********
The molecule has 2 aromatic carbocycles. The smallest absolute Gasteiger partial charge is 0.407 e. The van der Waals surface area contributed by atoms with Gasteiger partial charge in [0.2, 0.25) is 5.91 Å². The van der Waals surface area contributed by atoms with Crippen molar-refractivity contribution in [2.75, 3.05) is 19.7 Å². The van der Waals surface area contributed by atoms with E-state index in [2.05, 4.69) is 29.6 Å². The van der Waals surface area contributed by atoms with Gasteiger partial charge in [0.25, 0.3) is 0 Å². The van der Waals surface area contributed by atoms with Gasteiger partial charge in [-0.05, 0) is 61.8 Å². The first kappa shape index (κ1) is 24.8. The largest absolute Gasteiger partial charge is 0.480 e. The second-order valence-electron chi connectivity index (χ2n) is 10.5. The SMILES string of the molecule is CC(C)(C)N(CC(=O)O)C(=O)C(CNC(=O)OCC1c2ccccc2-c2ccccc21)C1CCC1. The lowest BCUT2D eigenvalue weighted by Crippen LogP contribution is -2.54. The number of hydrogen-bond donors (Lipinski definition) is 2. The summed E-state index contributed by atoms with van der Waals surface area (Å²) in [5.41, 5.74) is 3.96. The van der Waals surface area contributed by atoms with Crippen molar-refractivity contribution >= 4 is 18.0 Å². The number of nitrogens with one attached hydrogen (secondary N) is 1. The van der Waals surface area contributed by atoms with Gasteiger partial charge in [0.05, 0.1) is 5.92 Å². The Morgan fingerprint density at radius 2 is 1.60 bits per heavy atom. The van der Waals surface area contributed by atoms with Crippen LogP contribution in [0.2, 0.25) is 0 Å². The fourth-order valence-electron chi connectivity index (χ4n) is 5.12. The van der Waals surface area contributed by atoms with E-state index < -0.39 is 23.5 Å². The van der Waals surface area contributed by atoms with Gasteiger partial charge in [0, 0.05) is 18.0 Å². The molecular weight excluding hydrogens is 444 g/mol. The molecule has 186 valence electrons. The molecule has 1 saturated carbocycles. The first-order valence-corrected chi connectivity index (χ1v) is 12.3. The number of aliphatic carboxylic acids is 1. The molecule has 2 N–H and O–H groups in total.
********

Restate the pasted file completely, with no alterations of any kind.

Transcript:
The molecule has 2 aromatic carbocycles. The smallest absolute Gasteiger partial charge is 0.407 e. The van der Waals surface area contributed by atoms with Gasteiger partial charge in [0.2, 0.25) is 5.91 Å². The van der Waals surface area contributed by atoms with Crippen molar-refractivity contribution in [2.75, 3.05) is 19.7 Å². The van der Waals surface area contributed by atoms with E-state index in [2.05, 4.69) is 29.6 Å². The van der Waals surface area contributed by atoms with Gasteiger partial charge in [0.25, 0.3) is 0 Å². The van der Waals surface area contributed by atoms with Gasteiger partial charge in [-0.05, 0) is 61.8 Å². The first kappa shape index (κ1) is 24.8. The largest absolute Gasteiger partial charge is 0.480 e. The second-order valence-electron chi connectivity index (χ2n) is 10.5. The SMILES string of the molecule is CC(C)(C)N(CC(=O)O)C(=O)C(CNC(=O)OCC1c2ccccc2-c2ccccc21)C1CCC1. The lowest BCUT2D eigenvalue weighted by Crippen LogP contribution is -2.54. The number of hydrogen-bond donors (Lipinski definition) is 2. The summed E-state index contributed by atoms with van der Waals surface area (Å²) in [5.41, 5.74) is 3.96. The van der Waals surface area contributed by atoms with Crippen molar-refractivity contribution >= 4 is 18.0 Å². The number of nitrogens with one attached hydrogen (secondary N) is 1. The van der Waals surface area contributed by atoms with Gasteiger partial charge in [0.05, 0.1) is 5.92 Å². The Morgan fingerprint density at radius 2 is 1.60 bits per heavy atom. The van der Waals surface area contributed by atoms with Crippen LogP contribution in [0.2, 0.25) is 0 Å². The fourth-order valence-electron chi connectivity index (χ4n) is 5.12. The van der Waals surface area contributed by atoms with E-state index < -0.39 is 23.5 Å². The van der Waals surface area contributed by atoms with Gasteiger partial charge in [0, 0.05) is 18.0 Å². The molecular weight excluding hydrogens is 444 g/mol. The molecule has 186 valence electrons. The molecule has 1 saturated carbocycles. The first-order valence-corrected chi connectivity index (χ1v) is 12.3. The number of aliphatic carboxylic acids is 1. The molecule has 2 N–H and O–H groups in total.